In his article Stuffed Pants – Staging Full-Scale Comic Plays with Students of Italian as a Foreign Language, Filippo Fonio (Université de Grenoble) sheds light on the use of the comedy in the context of Teaching Italian as a Foreign Language. In his experience, staging comic plays particularly inspired students and got them to explore cultural-specific and also non-verbal and paralinguistic phenomena.
In Engage or Entertain? The Nature of Teacher/Participant Collaboration in Process Drama for Additional Language Teaching, Erika Piazzoli (Griffith University, Brisbane) explores the complexity of process drama. Based on her teaching experiences with both adult learners of Italian and continuing teacher education, she investigates the potential of the techniques “Teacher in Role” and “Mantle of the Expert.” In the context of drama pedagogical language education, the author critically assesses the idea of the “teacher as entertainer” and instead advocates more research to be conducted in the concept of the “teacher as an artist.”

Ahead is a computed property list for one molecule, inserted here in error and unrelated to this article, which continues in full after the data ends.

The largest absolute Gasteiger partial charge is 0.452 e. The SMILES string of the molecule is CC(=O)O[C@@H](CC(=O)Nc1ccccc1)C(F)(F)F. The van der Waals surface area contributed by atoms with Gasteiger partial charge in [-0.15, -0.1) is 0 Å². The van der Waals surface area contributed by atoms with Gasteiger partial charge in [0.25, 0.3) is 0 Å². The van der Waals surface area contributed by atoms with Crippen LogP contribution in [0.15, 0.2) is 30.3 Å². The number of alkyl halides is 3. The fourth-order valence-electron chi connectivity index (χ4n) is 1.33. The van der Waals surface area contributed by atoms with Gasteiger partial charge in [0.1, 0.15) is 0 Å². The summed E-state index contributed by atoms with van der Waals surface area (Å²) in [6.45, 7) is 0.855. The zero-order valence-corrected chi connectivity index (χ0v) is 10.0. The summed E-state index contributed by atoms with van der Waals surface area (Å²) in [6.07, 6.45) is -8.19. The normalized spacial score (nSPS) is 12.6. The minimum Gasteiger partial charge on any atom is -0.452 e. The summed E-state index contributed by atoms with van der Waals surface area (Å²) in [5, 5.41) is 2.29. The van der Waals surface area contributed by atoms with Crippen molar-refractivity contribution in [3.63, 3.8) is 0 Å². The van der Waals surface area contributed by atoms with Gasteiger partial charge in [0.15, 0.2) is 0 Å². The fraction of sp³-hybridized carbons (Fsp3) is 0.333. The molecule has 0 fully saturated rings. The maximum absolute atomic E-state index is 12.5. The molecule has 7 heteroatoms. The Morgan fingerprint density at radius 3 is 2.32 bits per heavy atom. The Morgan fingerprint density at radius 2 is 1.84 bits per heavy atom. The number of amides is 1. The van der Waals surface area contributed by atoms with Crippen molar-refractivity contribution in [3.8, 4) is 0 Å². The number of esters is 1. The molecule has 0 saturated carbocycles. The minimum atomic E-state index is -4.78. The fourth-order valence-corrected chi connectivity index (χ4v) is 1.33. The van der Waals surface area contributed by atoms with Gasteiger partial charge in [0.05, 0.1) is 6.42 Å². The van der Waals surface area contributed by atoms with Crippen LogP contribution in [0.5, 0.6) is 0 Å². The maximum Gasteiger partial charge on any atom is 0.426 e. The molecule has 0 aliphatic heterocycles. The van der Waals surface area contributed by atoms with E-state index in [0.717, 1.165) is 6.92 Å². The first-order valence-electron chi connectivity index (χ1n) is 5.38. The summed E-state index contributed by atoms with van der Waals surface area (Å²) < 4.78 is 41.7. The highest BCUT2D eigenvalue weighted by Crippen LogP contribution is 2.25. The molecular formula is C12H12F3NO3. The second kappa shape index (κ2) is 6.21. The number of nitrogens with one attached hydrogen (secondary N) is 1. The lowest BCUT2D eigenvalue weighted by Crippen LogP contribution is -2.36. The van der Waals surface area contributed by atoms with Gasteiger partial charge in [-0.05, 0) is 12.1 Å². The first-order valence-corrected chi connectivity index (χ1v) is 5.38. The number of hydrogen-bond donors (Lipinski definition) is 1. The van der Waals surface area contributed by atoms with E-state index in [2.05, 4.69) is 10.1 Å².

Lorna Carson (Trinity College Dublin) approaches the focus of the conference from the perspective of language teaching and learning research. In her article The Role of Drama in Task-Based Learning: Agency, Identity and Autonomy, she theoretically investigates these three concepts within the task-based approach to foreign language teaching and learning. Following this, she connects these concepts to the evaluation of dramatic activities that were implemented in an “English for Academic Purposes” course for postgraduates at an Irish university. She concludes that dramatic activities meet the criteria of an “authentic task,” thus catering to learners’ needs and helping to support the foreign and second-language acquisition process.